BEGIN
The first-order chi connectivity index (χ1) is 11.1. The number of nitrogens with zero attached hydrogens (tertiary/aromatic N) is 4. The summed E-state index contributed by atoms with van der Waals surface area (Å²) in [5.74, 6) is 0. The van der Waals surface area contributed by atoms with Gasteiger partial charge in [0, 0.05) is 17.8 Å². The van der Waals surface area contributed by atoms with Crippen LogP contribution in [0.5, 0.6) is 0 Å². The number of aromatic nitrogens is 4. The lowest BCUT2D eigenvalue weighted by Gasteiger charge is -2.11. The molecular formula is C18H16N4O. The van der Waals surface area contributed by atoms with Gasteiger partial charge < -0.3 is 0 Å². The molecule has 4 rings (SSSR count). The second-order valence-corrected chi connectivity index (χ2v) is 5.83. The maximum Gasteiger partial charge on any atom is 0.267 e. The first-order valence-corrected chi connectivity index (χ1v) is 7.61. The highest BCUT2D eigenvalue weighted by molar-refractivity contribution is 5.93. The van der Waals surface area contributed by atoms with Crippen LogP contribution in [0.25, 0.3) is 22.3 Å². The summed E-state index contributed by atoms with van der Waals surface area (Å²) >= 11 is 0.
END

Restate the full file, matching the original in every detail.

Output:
The first-order chi connectivity index (χ1) is 11.1. The number of nitrogens with zero attached hydrogens (tertiary/aromatic N) is 4. The summed E-state index contributed by atoms with van der Waals surface area (Å²) in [5.74, 6) is 0. The van der Waals surface area contributed by atoms with Gasteiger partial charge in [0, 0.05) is 17.8 Å². The van der Waals surface area contributed by atoms with Crippen LogP contribution in [0.5, 0.6) is 0 Å². The number of aromatic nitrogens is 4. The lowest BCUT2D eigenvalue weighted by Gasteiger charge is -2.11. The molecular formula is C18H16N4O. The van der Waals surface area contributed by atoms with Gasteiger partial charge < -0.3 is 0 Å². The molecule has 4 rings (SSSR count). The second-order valence-corrected chi connectivity index (χ2v) is 5.83. The maximum Gasteiger partial charge on any atom is 0.267 e. The first-order valence-corrected chi connectivity index (χ1v) is 7.61. The highest BCUT2D eigenvalue weighted by molar-refractivity contribution is 5.93. The van der Waals surface area contributed by atoms with Crippen LogP contribution in [0.25, 0.3) is 22.3 Å². The summed E-state index contributed by atoms with van der Waals surface area (Å²) >= 11 is 0.